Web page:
Boeing Frontiers
April 2003
Volume 01, Issue 11
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Condit going 'Point to Point'—again


Point to Point Web site It isn't every day that rank-and-file Boeing employees get a chance to meet and greet company Chairman and CEO Phil Condit.

And it isn't every day that Condit gets to talk to them.

That's why he's again hitting the roads and skies, embarking upon the second annual "Point to Point with Phil Condit" tour in May. But unlike last spring's two-week tour—which included visits to large sites like Seattle, St. Louis, and Wichita, Kan.—this year's tour will stop exclusively in Boeing U.S. locations with between 50 and 1,000 employees. The tour is scheduled to run May 5 to 9 and will take Condit to the Midwest, Midsouth and the East Coast.

Among those sites included on this year's list (although specific locations are subject to change) are Eglin Air Force Base, Fla., Leesburg, Va., and Heath, Ohio.

The "Point to Point" tour's focus on smaller Boeing facilities will continue in 2004, as the company leader visits sites in other parts of the country.

Condit himself decided to repeat the tour, which allowed him to personally thank workers for their contributions and recognize the achievement of employee teams at each site. He says that he benefited as much from last year's two-week trek as did the employees he visited.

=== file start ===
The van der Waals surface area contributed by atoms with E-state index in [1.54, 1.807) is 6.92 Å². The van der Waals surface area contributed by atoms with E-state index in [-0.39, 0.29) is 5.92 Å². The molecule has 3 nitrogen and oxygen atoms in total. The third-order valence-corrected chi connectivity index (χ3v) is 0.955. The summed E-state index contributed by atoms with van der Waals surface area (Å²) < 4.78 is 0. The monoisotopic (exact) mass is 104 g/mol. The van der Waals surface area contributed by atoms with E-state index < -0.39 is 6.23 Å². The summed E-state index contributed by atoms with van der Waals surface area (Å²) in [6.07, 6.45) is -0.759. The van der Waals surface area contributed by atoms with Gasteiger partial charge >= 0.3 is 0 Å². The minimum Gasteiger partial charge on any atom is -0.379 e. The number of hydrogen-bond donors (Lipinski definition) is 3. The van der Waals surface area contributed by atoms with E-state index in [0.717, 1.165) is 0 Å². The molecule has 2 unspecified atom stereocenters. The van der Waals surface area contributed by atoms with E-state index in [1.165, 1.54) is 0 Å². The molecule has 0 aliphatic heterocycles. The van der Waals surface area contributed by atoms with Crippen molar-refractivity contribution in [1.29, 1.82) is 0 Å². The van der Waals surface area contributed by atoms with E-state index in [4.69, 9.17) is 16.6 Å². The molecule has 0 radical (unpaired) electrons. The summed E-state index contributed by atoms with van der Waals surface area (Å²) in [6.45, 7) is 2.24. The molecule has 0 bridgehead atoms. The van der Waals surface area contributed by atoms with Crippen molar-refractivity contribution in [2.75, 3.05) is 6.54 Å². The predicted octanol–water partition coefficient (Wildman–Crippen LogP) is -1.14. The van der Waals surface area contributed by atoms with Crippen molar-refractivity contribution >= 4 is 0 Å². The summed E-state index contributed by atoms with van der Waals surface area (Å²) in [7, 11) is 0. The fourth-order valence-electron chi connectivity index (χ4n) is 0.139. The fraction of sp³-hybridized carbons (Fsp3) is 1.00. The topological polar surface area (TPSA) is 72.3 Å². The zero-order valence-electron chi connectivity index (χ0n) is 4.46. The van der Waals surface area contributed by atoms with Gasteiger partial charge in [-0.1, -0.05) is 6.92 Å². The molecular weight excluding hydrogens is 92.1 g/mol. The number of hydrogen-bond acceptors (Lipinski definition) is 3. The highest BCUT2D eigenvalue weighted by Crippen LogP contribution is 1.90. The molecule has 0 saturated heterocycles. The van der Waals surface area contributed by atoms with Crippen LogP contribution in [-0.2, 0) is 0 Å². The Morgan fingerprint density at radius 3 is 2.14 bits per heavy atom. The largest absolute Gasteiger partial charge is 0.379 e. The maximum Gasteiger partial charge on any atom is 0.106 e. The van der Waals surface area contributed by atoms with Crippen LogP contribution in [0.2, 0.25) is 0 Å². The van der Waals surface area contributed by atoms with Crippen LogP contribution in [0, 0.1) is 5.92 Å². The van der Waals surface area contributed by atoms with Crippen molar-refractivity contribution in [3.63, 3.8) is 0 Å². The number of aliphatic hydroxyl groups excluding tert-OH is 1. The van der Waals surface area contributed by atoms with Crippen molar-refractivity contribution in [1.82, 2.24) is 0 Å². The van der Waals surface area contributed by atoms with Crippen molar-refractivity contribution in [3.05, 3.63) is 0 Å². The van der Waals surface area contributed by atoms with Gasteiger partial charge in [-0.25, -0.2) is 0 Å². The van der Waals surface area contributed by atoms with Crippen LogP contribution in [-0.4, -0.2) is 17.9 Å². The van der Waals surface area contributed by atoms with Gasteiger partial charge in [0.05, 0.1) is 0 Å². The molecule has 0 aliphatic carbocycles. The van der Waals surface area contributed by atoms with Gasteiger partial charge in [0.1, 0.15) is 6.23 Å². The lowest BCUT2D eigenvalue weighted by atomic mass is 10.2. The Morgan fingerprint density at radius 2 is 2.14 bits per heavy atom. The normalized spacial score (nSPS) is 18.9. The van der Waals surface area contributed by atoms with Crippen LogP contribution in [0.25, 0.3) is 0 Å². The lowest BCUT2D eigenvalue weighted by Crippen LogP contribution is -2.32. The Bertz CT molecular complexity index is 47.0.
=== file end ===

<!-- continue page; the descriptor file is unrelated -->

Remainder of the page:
"I certainly learned things," said Condit. "I visited some places I hadn't been before, talked to people I had never talked to before. It clearly reinforced how important communication is."

Phil Condit and Mike BaeckelCondit wants this "Point to Point" tour to show these 1,000-person-and-fewer sites "how important they are in the total scheme of the company."

"I get a chance to go to the bigger locations as part of business—Puget Sound, Southern California, Wichita, St. Louis," said Condit. "But unless you consciously do it, the chance you'll visit the smaller locations is pretty slight.

"At some of the smaller sites, these employees don't know you other than [as] a face on TV. And it's important that there be something more than a picture or a face—it's got to be a real person. They can say, 'Yep, I met him. I shook his hand; I talked to him about something.'"

And because Boeing World Headquarters is now located in Chicago, Condit realizes he must make a concerted effort to get out into the field.

"It really is a recognition of the change in the company," said Condit, "and a change in my responsibilities. In previous [Boeing] jobs, I could walk out the door and visit one of our facilities. The majority of my job today is taken up with dealing with issues in Washington, D.C., dealing with global issues, and so you've got to consciously set aside the time and say, 'This week is dedicated to seeing people at Boeing.'"

And he's looking forward to doing just that next month.

"It's a chance to really, really interact," said Condit. In the course of doing business, "I get [to see and hear] plenty of presentations. I know how the company is doing; it's quite a different thing to talk to people in different locations about what their needs are, what they're concerned about."


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